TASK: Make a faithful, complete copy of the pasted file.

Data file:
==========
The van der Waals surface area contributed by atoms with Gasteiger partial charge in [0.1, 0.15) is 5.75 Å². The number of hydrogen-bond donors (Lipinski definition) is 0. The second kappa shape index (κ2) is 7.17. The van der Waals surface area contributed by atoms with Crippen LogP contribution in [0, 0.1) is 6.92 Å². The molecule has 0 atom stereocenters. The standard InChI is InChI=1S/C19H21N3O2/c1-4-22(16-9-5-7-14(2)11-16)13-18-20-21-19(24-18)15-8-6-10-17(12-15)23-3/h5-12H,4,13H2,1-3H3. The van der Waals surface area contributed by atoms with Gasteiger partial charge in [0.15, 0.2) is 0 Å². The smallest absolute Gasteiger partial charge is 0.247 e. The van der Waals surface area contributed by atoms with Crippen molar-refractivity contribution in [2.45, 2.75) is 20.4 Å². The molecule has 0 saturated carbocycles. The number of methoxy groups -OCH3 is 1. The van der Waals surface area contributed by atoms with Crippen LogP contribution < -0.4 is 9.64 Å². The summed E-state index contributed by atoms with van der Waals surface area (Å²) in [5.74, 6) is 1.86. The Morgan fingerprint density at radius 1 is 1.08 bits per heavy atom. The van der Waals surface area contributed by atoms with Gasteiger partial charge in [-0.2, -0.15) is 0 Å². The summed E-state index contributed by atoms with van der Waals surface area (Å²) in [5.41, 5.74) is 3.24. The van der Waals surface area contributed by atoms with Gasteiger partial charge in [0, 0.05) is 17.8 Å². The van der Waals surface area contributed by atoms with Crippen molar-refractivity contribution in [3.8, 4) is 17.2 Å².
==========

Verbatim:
The van der Waals surface area contributed by atoms with Gasteiger partial charge in [0.1, 0.15) is 5.75 Å². The number of hydrogen-bond donors (Lipinski definition) is 0. The second kappa shape index (κ2) is 7.17. The van der Waals surface area contributed by atoms with Crippen LogP contribution in [0, 0.1) is 6.92 Å². The molecule has 0 atom stereocenters. The standard InChI is InChI=1S/C19H21N3O2/c1-4-22(16-9-5-7-14(2)11-16)13-18-20-21-19(24-18)15-8-6-10-17(12-15)23-3/h5-12H,4,13H2,1-3H3. The van der Waals surface area contributed by atoms with Gasteiger partial charge in [0.15, 0.2) is 0 Å². The smallest absolute Gasteiger partial charge is 0.247 e. The van der Waals surface area contributed by atoms with Crippen molar-refractivity contribution in [2.45, 2.75) is 20.4 Å². The molecule has 0 saturated carbocycles. The number of methoxy groups -OCH3 is 1. The van der Waals surface area contributed by atoms with Crippen LogP contribution < -0.4 is 9.64 Å². The summed E-state index contributed by atoms with van der Waals surface area (Å²) in [5.74, 6) is 1.86. The Morgan fingerprint density at radius 1 is 1.08 bits per heavy atom. The van der Waals surface area contributed by atoms with Gasteiger partial charge in [-0.2, -0.15) is 0 Å². The summed E-state index contributed by atoms with van der Waals surface area (Å²) in [5.41, 5.74) is 3.24. The van der Waals surface area contributed by atoms with Gasteiger partial charge in [0, 0.05) is 17.8 Å². The van der Waals surface area contributed by atoms with Crippen molar-refractivity contribution in [3.8, 4) is 17.2 Å².